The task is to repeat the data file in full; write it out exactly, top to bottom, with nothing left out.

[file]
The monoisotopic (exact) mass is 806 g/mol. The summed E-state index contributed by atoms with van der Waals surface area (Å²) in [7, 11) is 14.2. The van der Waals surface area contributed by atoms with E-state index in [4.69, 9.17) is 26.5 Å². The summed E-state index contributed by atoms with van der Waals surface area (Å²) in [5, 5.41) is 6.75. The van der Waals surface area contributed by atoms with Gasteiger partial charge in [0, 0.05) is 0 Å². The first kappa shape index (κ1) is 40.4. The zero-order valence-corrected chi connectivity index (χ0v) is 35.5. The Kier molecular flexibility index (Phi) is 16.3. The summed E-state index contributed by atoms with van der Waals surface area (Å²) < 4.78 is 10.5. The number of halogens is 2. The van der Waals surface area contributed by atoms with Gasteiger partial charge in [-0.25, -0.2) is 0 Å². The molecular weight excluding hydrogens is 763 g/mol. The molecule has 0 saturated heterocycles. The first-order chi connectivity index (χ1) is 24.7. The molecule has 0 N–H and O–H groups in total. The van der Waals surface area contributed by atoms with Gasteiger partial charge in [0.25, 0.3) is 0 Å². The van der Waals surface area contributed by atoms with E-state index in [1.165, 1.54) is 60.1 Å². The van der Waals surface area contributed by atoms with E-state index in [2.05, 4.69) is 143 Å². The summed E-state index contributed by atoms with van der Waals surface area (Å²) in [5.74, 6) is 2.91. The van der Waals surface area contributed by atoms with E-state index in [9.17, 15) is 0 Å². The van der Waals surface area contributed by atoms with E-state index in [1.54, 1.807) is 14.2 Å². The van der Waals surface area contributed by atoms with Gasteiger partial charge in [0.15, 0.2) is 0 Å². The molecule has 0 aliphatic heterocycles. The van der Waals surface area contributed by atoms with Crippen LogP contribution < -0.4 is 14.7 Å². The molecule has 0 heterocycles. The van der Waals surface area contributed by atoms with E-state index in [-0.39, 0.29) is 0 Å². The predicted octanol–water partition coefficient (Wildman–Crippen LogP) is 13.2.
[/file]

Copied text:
The monoisotopic (exact) mass is 806 g/mol. The summed E-state index contributed by atoms with van der Waals surface area (Å²) in [7, 11) is 14.2. The van der Waals surface area contributed by atoms with E-state index in [4.69, 9.17) is 26.5 Å². The summed E-state index contributed by atoms with van der Waals surface area (Å²) in [5, 5.41) is 6.75. The van der Waals surface area contributed by atoms with Gasteiger partial charge in [0, 0.05) is 0 Å². The first kappa shape index (κ1) is 40.4. The zero-order valence-corrected chi connectivity index (χ0v) is 35.5. The Kier molecular flexibility index (Phi) is 16.3. The summed E-state index contributed by atoms with van der Waals surface area (Å²) < 4.78 is 10.5. The number of halogens is 2. The van der Waals surface area contributed by atoms with Gasteiger partial charge in [-0.25, -0.2) is 0 Å². The molecular weight excluding hydrogens is 763 g/mol. The molecule has 0 saturated heterocycles. The first-order chi connectivity index (χ1) is 24.7. The molecule has 0 N–H and O–H groups in total. The van der Waals surface area contributed by atoms with Gasteiger partial charge in [0.25, 0.3) is 0 Å². The van der Waals surface area contributed by atoms with E-state index in [1.165, 1.54) is 60.1 Å². The van der Waals surface area contributed by atoms with E-state index in [2.05, 4.69) is 143 Å². The summed E-state index contributed by atoms with van der Waals surface area (Å²) in [5.74, 6) is 2.91. The van der Waals surface area contributed by atoms with E-state index in [9.17, 15) is 0 Å². The van der Waals surface area contributed by atoms with E-state index in [1.54, 1.807) is 14.2 Å². The van der Waals surface area contributed by atoms with Gasteiger partial charge in [0.15, 0.2) is 0 Å². The molecule has 0 aliphatic heterocycles. The van der Waals surface area contributed by atoms with Crippen LogP contribution < -0.4 is 14.7 Å². The molecule has 0 heterocycles. The van der Waals surface area contributed by atoms with E-state index in [-0.39, 0.29) is 0 Å². The predicted octanol–water partition coefficient (Wildman–Crippen LogP) is 13.2.